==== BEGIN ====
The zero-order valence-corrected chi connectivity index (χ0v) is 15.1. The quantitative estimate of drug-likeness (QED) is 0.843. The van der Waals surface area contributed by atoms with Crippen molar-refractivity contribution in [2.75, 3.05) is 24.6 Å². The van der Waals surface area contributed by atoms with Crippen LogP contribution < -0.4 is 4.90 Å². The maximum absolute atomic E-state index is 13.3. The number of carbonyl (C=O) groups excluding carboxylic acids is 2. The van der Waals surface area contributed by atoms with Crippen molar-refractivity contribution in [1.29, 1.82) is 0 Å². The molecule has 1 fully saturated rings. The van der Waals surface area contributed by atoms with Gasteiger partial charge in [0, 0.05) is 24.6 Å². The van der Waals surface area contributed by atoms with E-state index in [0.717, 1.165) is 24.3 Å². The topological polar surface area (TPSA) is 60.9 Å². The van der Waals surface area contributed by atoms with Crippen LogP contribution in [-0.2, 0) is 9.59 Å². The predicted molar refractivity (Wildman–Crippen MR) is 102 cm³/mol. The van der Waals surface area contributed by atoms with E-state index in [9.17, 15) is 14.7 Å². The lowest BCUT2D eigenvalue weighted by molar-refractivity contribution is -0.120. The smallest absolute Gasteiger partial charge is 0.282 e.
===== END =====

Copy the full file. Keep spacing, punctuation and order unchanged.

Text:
The zero-order valence-corrected chi connectivity index (χ0v) is 15.1. The quantitative estimate of drug-likeness (QED) is 0.843. The van der Waals surface area contributed by atoms with Crippen molar-refractivity contribution in [2.75, 3.05) is 24.6 Å². The van der Waals surface area contributed by atoms with Crippen LogP contribution < -0.4 is 4.90 Å². The maximum absolute atomic E-state index is 13.3. The number of carbonyl (C=O) groups excluding carboxylic acids is 2. The van der Waals surface area contributed by atoms with Crippen molar-refractivity contribution in [1.29, 1.82) is 0 Å². The molecule has 1 fully saturated rings. The van der Waals surface area contributed by atoms with Gasteiger partial charge in [0, 0.05) is 24.6 Å². The van der Waals surface area contributed by atoms with E-state index in [0.717, 1.165) is 24.3 Å². The topological polar surface area (TPSA) is 60.9 Å². The van der Waals surface area contributed by atoms with Crippen LogP contribution in [-0.2, 0) is 9.59 Å². The predicted molar refractivity (Wildman–Crippen MR) is 102 cm³/mol. The van der Waals surface area contributed by atoms with E-state index in [9.17, 15) is 14.7 Å². The lowest BCUT2D eigenvalue weighted by molar-refractivity contribution is -0.120. The smallest absolute Gasteiger partial charge is 0.282 e.